I was Jesuit trained, both by dissident Jesuits and by some wonderfully faithful ones. Therefore, I will not be merely guessing in my answers to the questions posed above. When it has all been presented, you will understand as to why – even though I am so personally opposed to those events which accommodated worship of pagan carved images by pagans in precincts of the Catholic Church during the Amazon Synod – I was not in the least bit shocked when I saw that a Jesuit, even a Jesuit pope might do so. Why? Because in the normal course of events, one must be surprised in order to be shocked. I wasn’t surprised – because I became completely familiar over the last 55 or so years with the mainstream of contemporary Jesuit thought as present in their seminaries and universities.
One final caveat: According to God’s Revelation, I am not allowed to judge the heart of another. I may find his or her act to be gravely flawed. But I may not presume to know whether or not they fully understood it was so flawed. In other words, while I may judge their act or acts by God’s revealed moral law, I may not judge their heart, their intention. Every properly trained seminarian learns these things in basic courses in moral theology – which training is necessary for a priest to assess what is told to him in the Sacrament of Penance/Reconciliation – told to him by the penitent. The only exception for judging someone’s motives is if that someone has actually clearly revealed to the other that he or she understood something was gravely flawed when they did it.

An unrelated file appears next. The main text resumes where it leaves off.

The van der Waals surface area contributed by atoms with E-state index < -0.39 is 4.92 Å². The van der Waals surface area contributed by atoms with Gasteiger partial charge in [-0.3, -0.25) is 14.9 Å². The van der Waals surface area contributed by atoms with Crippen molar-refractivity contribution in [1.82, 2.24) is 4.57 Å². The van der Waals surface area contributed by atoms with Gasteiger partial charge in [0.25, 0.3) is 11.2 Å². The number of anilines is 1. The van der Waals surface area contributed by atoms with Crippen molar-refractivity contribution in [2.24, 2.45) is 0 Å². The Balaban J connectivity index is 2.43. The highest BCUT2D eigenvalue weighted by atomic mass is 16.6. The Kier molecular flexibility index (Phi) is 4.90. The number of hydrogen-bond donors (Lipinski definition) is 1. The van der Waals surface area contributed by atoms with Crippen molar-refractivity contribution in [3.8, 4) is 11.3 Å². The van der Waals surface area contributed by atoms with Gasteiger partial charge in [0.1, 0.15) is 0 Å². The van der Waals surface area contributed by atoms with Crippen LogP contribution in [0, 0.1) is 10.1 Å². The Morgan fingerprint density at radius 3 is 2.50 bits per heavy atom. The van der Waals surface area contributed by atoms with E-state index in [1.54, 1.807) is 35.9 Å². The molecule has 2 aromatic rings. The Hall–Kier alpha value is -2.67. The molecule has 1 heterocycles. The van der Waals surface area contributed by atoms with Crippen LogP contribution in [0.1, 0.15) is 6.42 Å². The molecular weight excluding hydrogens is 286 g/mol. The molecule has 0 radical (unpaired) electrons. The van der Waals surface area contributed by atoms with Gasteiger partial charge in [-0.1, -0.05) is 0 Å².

In the next part of this discussion, we will look at the history of Jesuit theological training and trends in the last 70 years and more. Therein we can discover how any Jesuit priest could be confused as to what constitutes grave moral matter, of various kinds.
All my love in Christ,
Desmond A. Birch